Observing Japan through the eyes of a westerner inevitably results in an experience that is rich and astonishing. It is even more intense if mediated by an intercultural approach. The way geishas and microprocessors manage to stand side by side in everyone’s mind demonstrate the ambivalence of Japanese culture. Such ambivalence has become an emblem of the historical changes that occurred in a country which, after having been exposed to western culture, was capable of embracing the positive aspects of their progress – assimilating them into the fine arts, architecture and technological research to the point of developing into a great world economic power. Many of these cultural dynamics are discussed in L’epopea dei robot / The Robot Epic, an essay by Marcello Ghilardi.
There is no avoiding contradictions, however, when analysing the culture of a nation with thousands of years of history that is hyper-contemporary at the same time. Artists like Araki and Murakami, between indiscretions in kimono and a superflat philosophy, are today’s spokespeople of these discoveries. Japanese society in its entirety is the object of profound artistic reflection – as are the incoherencies of progress, issues linked to capitalism and the toll required by modernization on a collective psychological level and in terms of environmental impact.
The robot and humanoid epics featured in anime and manga animations – broadcasted for the first time in Italy in the 1970s are a perfect example of this matter. The imagination of entire generations was marked by heroes who left an indelible impression on our collective memory with their samurai-styled costumes, gestures and weapons. The distinguishing factor of their adventures was the battle to defend humanity and its natural environment coupled with a journey of self-discovery. At the time, Japan saw itself and its society in a different way. It felt the weight of change and created a new generation of humans: the adolescents who were protagonists of manga and anime were humanoid warriors or extraordinary robots who were also outcasts of their own society.
The concept of wabi-sabi must be introduced in order for westerners to read the arts of manga and anime and their natural and artificially blended dialectics. This concept is a central poetic element found throughout Japanese culture – permeated by violence, sex, infantilism, apocalyptic catastrophe, hyper-modernism, reigning traditionalism and its influence – that represents a sense of restlessness along with the beauty found in decadence and the precariousness of life: the fragile cherry blossom blown about by the wind is the most common and representational image of this notion.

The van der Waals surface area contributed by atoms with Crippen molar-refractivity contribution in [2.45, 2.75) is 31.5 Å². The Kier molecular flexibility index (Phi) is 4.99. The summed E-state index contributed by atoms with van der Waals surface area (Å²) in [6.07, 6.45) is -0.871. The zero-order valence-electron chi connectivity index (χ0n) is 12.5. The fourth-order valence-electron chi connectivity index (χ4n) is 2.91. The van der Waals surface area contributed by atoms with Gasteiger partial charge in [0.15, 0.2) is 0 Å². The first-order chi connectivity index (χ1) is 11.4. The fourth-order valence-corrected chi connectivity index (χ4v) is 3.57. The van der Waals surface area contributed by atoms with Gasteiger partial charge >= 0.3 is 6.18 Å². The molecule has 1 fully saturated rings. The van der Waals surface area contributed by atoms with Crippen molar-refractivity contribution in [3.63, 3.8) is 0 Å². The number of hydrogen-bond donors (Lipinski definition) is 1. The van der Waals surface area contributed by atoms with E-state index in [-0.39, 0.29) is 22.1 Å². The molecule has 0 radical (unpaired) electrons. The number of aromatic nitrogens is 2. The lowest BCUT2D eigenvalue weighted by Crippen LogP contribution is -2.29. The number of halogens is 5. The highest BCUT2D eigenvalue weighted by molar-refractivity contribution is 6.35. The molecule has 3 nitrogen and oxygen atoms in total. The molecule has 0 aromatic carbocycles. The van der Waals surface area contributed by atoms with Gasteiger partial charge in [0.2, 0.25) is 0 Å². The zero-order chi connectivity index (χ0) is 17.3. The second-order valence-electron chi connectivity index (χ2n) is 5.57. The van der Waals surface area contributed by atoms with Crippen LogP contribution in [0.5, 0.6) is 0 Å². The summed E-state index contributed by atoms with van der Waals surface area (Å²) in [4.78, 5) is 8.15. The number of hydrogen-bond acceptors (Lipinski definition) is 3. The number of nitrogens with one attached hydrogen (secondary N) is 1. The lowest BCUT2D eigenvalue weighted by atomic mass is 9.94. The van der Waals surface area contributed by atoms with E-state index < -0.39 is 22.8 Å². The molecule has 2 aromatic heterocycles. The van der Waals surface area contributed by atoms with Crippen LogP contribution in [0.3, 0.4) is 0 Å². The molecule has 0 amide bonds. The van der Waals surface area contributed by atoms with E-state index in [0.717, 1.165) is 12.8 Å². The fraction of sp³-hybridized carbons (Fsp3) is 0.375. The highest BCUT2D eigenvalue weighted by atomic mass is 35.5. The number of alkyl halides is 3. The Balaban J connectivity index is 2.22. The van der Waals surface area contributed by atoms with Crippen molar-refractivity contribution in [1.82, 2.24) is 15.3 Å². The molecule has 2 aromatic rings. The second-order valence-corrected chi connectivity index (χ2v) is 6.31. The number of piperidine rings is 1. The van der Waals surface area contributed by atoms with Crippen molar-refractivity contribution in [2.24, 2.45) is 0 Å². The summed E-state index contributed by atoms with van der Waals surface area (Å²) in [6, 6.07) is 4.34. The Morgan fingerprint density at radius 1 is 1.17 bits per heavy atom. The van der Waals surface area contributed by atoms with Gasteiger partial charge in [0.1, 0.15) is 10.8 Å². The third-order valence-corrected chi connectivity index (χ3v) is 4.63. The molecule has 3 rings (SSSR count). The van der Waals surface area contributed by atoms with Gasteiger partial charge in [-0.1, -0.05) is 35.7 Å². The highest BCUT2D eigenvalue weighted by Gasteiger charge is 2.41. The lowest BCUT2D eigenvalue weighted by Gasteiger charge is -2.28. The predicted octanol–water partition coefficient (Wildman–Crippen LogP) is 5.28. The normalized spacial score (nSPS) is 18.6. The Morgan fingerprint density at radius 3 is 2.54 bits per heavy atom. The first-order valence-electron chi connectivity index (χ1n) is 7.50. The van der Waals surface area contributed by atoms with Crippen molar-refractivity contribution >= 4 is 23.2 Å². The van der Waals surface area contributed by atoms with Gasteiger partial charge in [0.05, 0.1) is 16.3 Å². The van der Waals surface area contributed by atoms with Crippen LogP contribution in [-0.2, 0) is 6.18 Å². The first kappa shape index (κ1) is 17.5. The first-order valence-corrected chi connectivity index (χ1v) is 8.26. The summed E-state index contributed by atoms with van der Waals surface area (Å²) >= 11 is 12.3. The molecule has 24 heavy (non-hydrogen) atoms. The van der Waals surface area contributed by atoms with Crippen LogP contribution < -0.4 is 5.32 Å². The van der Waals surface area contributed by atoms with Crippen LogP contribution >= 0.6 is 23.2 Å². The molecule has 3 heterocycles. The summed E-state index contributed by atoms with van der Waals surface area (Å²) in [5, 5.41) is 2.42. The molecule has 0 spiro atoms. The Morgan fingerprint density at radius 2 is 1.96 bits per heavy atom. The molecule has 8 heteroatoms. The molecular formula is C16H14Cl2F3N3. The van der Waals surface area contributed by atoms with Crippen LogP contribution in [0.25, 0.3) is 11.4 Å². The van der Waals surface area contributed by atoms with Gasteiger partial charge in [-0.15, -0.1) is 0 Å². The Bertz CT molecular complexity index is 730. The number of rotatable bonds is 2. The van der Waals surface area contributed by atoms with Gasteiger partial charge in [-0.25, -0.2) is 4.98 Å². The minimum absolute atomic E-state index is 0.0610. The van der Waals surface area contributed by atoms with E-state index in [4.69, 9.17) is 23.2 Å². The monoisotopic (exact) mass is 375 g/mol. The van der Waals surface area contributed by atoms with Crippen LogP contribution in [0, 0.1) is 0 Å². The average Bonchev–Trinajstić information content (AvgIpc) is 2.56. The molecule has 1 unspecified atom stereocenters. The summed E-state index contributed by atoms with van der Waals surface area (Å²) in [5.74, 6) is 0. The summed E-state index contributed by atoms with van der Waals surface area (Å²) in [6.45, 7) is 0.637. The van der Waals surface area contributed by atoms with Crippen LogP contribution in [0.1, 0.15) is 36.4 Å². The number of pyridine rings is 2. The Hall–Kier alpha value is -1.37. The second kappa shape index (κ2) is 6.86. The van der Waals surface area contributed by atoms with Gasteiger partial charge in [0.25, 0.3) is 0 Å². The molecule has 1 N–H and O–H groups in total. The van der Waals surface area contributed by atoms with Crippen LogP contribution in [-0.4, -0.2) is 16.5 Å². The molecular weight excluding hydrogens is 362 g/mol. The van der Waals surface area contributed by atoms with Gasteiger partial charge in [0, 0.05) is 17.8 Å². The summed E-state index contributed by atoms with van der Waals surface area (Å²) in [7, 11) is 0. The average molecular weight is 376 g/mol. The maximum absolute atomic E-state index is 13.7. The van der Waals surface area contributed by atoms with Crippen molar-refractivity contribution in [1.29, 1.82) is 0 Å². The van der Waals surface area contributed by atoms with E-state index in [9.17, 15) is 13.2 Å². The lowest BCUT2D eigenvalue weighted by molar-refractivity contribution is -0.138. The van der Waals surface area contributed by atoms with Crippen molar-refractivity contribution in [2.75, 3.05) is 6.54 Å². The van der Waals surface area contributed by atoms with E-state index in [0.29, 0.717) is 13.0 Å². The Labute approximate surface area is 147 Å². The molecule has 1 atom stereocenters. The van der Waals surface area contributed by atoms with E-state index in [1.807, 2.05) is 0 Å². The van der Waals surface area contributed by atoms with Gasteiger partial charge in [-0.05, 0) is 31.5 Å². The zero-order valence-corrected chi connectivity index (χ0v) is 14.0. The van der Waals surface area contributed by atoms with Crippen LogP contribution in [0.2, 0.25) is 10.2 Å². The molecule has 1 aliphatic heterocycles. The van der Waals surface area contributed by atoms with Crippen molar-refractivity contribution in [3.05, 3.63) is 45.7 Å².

The Japanese anime set on a science-fiction backdrop clearly reveal this philosophy as their characters move about in a context that is futuristic, utopian, contradictory and transformational. The society in evolution projects itself forward while perceiving the disturbing effect of change; robots and humanoids maintain the depth of their sentiments underneath their mechanical shells – the conflict between technology and contemplation, past and future – as they materialize the dramatic tension between body and spirit through fantastic imagery.
The anxiety of an entire population takes shape here (2): a population that has been historically traumatized by atomic bombs and natural disasters must make their way to the future nonetheless.
The sagas of the robots change for the new millennium (3) and sabi is replaced by cyber. Metaphorically speaking, the cyber culture of the latest anime and manga – so familiar to the young popular set – translates the overcoming of physical limitations through progress, an expansion of physical and psychological boundaries, meditation upon the concepts of virtual reality and identity, the development of technological means and the increasingly urgent need to reflect upon their purpose and cost.
This text was inspired by the essay by Marcello Ghilardi L’epopea dei robot, in «Culture del giappone contemporaneo. Manga, anime, videogiochi, arti visive, cinema, letteratura, teatro, architettura», curate by Matteo Casari, Tunue’ Editori dell’immaginario, Latina, Italy 2010 (Italian).Images (1 cover) Devilman – by Go Nagai (still-frame); (2) Chouju thief, 1200s; (3) Thunder Daiou e il suo avversario Black Hawk; (4) La città incantata, Hayao Miyazaki (still-frame), 2009.